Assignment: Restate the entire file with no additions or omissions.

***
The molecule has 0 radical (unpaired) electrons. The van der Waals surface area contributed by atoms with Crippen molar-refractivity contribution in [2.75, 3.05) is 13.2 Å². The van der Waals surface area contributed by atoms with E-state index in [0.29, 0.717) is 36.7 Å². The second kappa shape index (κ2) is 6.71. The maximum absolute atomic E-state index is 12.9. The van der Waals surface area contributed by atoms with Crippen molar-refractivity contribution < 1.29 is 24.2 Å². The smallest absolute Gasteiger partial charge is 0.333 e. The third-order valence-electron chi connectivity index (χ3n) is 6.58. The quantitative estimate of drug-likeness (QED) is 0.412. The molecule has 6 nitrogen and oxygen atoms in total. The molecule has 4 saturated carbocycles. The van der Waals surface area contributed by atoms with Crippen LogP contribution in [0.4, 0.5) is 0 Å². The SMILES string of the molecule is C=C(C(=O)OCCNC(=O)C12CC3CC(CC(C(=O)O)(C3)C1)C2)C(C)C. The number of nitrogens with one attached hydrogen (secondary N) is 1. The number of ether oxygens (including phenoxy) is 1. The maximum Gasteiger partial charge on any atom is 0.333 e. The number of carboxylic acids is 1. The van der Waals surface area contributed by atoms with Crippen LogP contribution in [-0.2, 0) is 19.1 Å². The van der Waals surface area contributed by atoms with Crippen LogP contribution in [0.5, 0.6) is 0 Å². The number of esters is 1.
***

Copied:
The molecule has 0 radical (unpaired) electrons. The van der Waals surface area contributed by atoms with Crippen molar-refractivity contribution in [2.75, 3.05) is 13.2 Å². The van der Waals surface area contributed by atoms with E-state index in [0.29, 0.717) is 36.7 Å². The second kappa shape index (κ2) is 6.71. The maximum absolute atomic E-state index is 12.9. The van der Waals surface area contributed by atoms with Crippen molar-refractivity contribution < 1.29 is 24.2 Å². The smallest absolute Gasteiger partial charge is 0.333 e. The third-order valence-electron chi connectivity index (χ3n) is 6.58. The quantitative estimate of drug-likeness (QED) is 0.412. The molecule has 6 nitrogen and oxygen atoms in total. The molecule has 4 saturated carbocycles. The van der Waals surface area contributed by atoms with Crippen LogP contribution in [0.4, 0.5) is 0 Å². The SMILES string of the molecule is C=C(C(=O)OCCNC(=O)C12CC3CC(CC(C(=O)O)(C3)C1)C2)C(C)C. The number of nitrogens with one attached hydrogen (secondary N) is 1. The number of ether oxygens (including phenoxy) is 1. The maximum Gasteiger partial charge on any atom is 0.333 e. The number of carboxylic acids is 1. The van der Waals surface area contributed by atoms with Crippen LogP contribution in [-0.2, 0) is 19.1 Å². The van der Waals surface area contributed by atoms with Crippen LogP contribution in [0.5, 0.6) is 0 Å². The number of esters is 1.